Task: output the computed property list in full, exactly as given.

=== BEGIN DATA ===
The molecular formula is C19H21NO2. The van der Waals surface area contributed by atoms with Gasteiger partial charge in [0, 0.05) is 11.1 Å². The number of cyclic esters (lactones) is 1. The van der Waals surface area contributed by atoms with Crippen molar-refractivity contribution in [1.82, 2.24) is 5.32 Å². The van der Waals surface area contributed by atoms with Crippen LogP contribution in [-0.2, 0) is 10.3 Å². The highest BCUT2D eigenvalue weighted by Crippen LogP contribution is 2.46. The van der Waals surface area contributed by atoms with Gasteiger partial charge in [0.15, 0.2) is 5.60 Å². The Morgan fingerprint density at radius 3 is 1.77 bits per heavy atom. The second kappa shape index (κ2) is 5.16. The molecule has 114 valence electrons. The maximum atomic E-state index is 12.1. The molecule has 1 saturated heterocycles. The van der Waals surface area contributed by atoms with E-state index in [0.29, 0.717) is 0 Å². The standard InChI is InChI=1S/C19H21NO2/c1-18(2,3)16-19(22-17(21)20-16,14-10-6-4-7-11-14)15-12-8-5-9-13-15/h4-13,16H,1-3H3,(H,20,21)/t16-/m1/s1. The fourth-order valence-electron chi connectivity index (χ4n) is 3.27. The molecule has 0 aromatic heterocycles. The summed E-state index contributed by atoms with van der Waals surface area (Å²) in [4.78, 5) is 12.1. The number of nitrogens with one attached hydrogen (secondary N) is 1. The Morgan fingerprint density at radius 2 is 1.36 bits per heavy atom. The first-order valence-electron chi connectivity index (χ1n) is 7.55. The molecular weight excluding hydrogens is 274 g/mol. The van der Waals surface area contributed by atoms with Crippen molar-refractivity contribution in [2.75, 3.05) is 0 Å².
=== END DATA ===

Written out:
The molecular formula is C19H21NO2. The van der Waals surface area contributed by atoms with Gasteiger partial charge in [0, 0.05) is 11.1 Å². The number of cyclic esters (lactones) is 1. The van der Waals surface area contributed by atoms with Crippen molar-refractivity contribution in [1.82, 2.24) is 5.32 Å². The van der Waals surface area contributed by atoms with Crippen LogP contribution in [-0.2, 0) is 10.3 Å². The highest BCUT2D eigenvalue weighted by Crippen LogP contribution is 2.46. The van der Waals surface area contributed by atoms with Gasteiger partial charge in [0.15, 0.2) is 5.60 Å². The Morgan fingerprint density at radius 3 is 1.77 bits per heavy atom. The second kappa shape index (κ2) is 5.16. The molecule has 114 valence electrons. The maximum atomic E-state index is 12.1. The molecule has 1 saturated heterocycles. The van der Waals surface area contributed by atoms with E-state index in [0.29, 0.717) is 0 Å². The standard InChI is InChI=1S/C19H21NO2/c1-18(2,3)16-19(22-17(21)20-16,14-10-6-4-7-11-14)15-12-8-5-9-13-15/h4-13,16H,1-3H3,(H,20,21)/t16-/m1/s1. The fourth-order valence-electron chi connectivity index (χ4n) is 3.27. The molecule has 0 aromatic heterocycles. The summed E-state index contributed by atoms with van der Waals surface area (Å²) in [4.78, 5) is 12.1. The number of nitrogens with one attached hydrogen (secondary N) is 1. The Morgan fingerprint density at radius 2 is 1.36 bits per heavy atom. The first-order valence-electron chi connectivity index (χ1n) is 7.55. The molecular weight excluding hydrogens is 274 g/mol. The van der Waals surface area contributed by atoms with Crippen molar-refractivity contribution in [2.75, 3.05) is 0 Å².